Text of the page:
Whilst more Australians are becoming overweight or obese, this major public health issue is also becoming a concern for our pets, with over 30% of pets in Australia being considered overweight or obese.

Overweight pets are unhealthy pets at higher risk of many diseases: joint disease, cancer, heart disease, diabetes and pancreatitis, just to name a few. This not only drastically reduces the pet’s quality of life, but can also be costly to treat and maintain. Being overweight complicates nearly every other health problem and many owners don’t realise this.

Just like us, pets gain excessive weight if there is an imbalance in calorie input and output. So why does it exist so much these days?

Why our pets are becoming overweight

Pets, particularly our dogs and cats, are increasingly being kept indoors. While this is good for other reasons (especially for cats) it does have the effect of reducing daily incidental exercise If we are not careful.

For dogs, our lives are increasingly busier with longer working hours and other responsibilities taking priority over walking the dog. Dogs need daily exercise, but sadly there are many that are not getting the right amounts of exercise to keep them both mentally and physically stimulated at the appropriate levels.

Many dogs are also being fed far too much of the wrong food types in the form of tidbits and snacks – pleading eyes at the dinner table are hard to ignore and it’s difficult to stop your toddler from littering the floor under their high chair with tasty morsels!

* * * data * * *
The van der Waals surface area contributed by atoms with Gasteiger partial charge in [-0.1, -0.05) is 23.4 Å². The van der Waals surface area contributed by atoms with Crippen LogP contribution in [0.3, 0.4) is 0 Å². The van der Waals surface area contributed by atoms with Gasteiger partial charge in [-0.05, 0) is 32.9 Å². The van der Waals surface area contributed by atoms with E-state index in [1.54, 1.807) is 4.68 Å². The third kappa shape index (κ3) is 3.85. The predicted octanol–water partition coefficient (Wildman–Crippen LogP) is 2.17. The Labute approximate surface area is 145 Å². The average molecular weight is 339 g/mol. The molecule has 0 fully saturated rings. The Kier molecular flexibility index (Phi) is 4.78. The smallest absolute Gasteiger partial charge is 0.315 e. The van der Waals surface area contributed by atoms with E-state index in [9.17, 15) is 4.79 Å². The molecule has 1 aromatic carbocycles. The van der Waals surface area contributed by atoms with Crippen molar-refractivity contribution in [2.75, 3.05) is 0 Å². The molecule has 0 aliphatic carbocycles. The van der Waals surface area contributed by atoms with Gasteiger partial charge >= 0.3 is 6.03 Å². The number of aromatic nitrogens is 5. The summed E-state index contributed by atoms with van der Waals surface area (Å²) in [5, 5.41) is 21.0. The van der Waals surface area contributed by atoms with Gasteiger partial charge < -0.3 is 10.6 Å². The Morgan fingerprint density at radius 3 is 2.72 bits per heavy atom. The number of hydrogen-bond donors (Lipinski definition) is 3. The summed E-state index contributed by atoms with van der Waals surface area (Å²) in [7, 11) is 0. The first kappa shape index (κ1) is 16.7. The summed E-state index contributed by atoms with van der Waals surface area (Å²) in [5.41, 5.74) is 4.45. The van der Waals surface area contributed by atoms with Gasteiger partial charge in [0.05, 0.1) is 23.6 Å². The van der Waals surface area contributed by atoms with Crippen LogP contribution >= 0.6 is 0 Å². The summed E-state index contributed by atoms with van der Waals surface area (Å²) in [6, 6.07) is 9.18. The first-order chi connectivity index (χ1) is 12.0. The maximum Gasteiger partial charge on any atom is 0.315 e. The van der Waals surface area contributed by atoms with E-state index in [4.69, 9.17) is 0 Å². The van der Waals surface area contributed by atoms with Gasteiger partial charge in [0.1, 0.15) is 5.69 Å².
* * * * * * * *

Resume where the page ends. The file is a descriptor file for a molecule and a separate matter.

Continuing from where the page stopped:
Tidbits add up through out the day and, what that may seem like a snack to us, could actually be the equivalent of a whole meal for your pet.

One little cookie for a dog for example is the equivalent of a human having an entire hamburger! And, for a cat, one small piece of cheddar cheese is the equivalent of two and half hamburgers, whilst one cup of whole milk is the equivalent of three hamburgers for a human.

Taking all of this into account, it’s not hard to see why obesity has become a health epidemic for our pets.

Is your pet overweight?

Your vet is the best person to assess your pet’s weight. There is large natural variation amongst different breeds of dogs and cats so we use a body condition score as well as actual body weight to assess them.

A body condition score of 5/9 is ideal and means your dog or cat should have a visible waist, palpable ribs and minimal abdominal fat.

Pets with body condition scores of 7-9 are overweight or obese and require serious attention.

Slow and steady weight loss

If your dog is determined as being overweight or obese, your vet will carefully work out a weight loss plan.

They may use a specialised computer program to determine the exact number of daily calories your pet should be having based on their body condition score and desired end goal weight.

Most vet clinics are happy to help you monitor your pets weight with weekly weigh-ins and nurse follows ups.

It’s very important that the weight loss is controlled and slow as rapid changes can cause more harm than good.

Prevention is much better than cure of course so, to keep your pet healthy and happy, speak to your vet.


Dr Melissa Meehan is a highly experienced and respected veterinary surgeon with over 14 years experience. Dr Melissa obtained her Members in Small Animal Medicine through examination in 2008 and now runs her own veterinary ophthalmology service.